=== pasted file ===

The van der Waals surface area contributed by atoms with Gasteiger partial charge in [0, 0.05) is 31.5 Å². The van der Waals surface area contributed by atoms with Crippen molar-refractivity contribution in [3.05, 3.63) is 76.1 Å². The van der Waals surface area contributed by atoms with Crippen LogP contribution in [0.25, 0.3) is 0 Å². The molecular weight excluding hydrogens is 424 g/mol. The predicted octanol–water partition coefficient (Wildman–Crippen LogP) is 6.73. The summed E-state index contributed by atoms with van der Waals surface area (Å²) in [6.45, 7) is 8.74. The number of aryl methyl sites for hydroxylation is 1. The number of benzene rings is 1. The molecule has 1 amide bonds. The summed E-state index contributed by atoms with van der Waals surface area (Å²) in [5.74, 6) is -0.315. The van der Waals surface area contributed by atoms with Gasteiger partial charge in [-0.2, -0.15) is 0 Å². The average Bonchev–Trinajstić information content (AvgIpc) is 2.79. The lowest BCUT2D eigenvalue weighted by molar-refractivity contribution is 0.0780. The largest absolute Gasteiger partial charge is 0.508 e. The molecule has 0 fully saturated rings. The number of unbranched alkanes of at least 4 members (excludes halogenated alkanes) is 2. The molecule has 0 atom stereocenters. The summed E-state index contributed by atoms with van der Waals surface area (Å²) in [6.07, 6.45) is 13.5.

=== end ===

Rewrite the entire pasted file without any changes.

The van der Waals surface area contributed by atoms with Gasteiger partial charge in [0, 0.05) is 31.5 Å². The van der Waals surface area contributed by atoms with Crippen molar-refractivity contribution in [3.05, 3.63) is 76.1 Å². The van der Waals surface area contributed by atoms with Crippen LogP contribution in [0.25, 0.3) is 0 Å². The molecular weight excluding hydrogens is 424 g/mol. The predicted octanol–water partition coefficient (Wildman–Crippen LogP) is 6.73. The summed E-state index contributed by atoms with van der Waals surface area (Å²) in [6.45, 7) is 8.74. The number of aryl methyl sites for hydroxylation is 1. The number of benzene rings is 1. The molecule has 1 amide bonds. The summed E-state index contributed by atoms with van der Waals surface area (Å²) in [5.74, 6) is -0.315. The van der Waals surface area contributed by atoms with Gasteiger partial charge in [-0.2, -0.15) is 0 Å². The average Bonchev–Trinajstić information content (AvgIpc) is 2.79. The lowest BCUT2D eigenvalue weighted by molar-refractivity contribution is 0.0780. The largest absolute Gasteiger partial charge is 0.508 e. The molecule has 0 fully saturated rings. The number of unbranched alkanes of at least 4 members (excludes halogenated alkanes) is 2. The molecule has 0 atom stereocenters. The summed E-state index contributed by atoms with van der Waals surface area (Å²) in [6.07, 6.45) is 13.5.